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Back Alley Abortion Death Rates
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The Straight Dope has a very interesting column on the claim that 10,000 women a year died from illegal abortions before Roe v. Wade.

It's refreshing to read someone who approaches the subject with a certain amount of detached clarity, who's not screaming at the top of their lungs, and who at least seems objective and fair.

The verdict?


None of this argues for or against abortion, but the claim that legalization has prevented the deaths of thousands upon thousands of women doesn't hold up. Roe v. Wade saved some lives, but the numbers were small reported deaths due to illegal abortion declined from 39 in 1972 to 5 in 1974. The biggest factor in reducing abortion mortality was undoubtedly the overall improvement in prenatal and obstetrical care after World War II. The rate of pregnancy-related deaths from causes other than abortion dropped at roughly the same pace as the abortion death rate from 1940 through 1974 (though abortion-related deaths did decline faster after 1965, which Cates attributes largely to advances in contraception and the state-by-state relaxation or repeal of abortion laws). Self-induced and back-alley abortions were becoming a thing of the past long before Roe: sex researcher Alfred Kinsey estimated in the 1950s that around 85 percent of illegal abortions were performed by physicians, even if the physicians weren't all in good standing. The fact is that prior to legalization abortion had become relatively safe and easy to obtain for those who could afford it. Studies done at the time show that the risks were borne disproportionately by those who couldn't, mostly minorities. Were abortion to be recriminalized, that would likely be the case again.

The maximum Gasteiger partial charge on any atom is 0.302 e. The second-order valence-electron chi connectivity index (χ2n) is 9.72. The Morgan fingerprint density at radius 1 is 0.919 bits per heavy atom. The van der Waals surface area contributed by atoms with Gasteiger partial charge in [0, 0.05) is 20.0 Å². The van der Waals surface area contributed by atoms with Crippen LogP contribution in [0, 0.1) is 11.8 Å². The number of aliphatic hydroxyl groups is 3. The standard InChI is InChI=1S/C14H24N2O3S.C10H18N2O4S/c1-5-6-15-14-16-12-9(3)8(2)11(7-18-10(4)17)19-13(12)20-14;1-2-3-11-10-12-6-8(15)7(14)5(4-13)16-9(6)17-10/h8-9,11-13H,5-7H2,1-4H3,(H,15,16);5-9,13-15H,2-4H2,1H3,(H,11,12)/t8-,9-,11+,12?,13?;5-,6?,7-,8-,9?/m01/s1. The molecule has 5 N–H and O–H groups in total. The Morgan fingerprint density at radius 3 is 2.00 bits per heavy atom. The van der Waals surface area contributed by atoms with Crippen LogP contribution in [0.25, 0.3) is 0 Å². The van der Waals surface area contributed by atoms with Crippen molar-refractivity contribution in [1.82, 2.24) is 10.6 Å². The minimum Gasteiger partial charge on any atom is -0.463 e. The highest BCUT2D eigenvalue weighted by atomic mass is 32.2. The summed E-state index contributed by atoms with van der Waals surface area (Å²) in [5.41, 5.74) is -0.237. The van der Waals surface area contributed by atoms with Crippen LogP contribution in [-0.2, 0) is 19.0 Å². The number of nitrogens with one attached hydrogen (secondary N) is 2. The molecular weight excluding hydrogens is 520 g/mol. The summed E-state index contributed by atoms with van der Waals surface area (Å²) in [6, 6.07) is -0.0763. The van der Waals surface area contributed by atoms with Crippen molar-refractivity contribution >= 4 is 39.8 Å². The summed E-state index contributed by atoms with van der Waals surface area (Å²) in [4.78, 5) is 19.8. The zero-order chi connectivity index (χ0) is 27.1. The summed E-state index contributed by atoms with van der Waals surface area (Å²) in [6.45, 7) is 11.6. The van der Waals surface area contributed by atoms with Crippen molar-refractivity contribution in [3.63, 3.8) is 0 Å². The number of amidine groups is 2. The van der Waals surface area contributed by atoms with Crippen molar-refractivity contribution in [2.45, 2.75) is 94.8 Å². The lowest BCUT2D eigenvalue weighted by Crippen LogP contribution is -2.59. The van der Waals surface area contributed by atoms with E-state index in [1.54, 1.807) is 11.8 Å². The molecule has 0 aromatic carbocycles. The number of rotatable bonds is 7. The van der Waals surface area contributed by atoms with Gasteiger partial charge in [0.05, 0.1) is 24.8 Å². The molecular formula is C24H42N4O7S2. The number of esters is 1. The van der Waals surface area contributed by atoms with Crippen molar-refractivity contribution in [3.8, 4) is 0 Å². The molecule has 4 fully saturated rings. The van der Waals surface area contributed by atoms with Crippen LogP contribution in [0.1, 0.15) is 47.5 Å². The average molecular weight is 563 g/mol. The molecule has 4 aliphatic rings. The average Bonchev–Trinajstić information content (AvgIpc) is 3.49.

But I suggest reading the whole column. Interesting to note that more likely than not, the number of deaths from illegal abortions would be extremely small were it to become outlawed. But fear and hyperbole are almost always employed by the extreme elements of divisive issues.

Back in college, I wrote an editorial for the school newspaper about a group of women who were preparing to sell home abortion kits (this was 1991, and they were sure that Roe v. Wade was going to be overturned any second). These kits included a customized detachable head for your vacuum cleaner (a bit like a gruesome, fetus-sucking Flobee). The whole thing was absurd. They weren't going to really sell them...it was propaganda.

Wouldn't it be nice if proponents of choice, of which I am one, could generally appeal to reason and notions of human rights, rather than fear?


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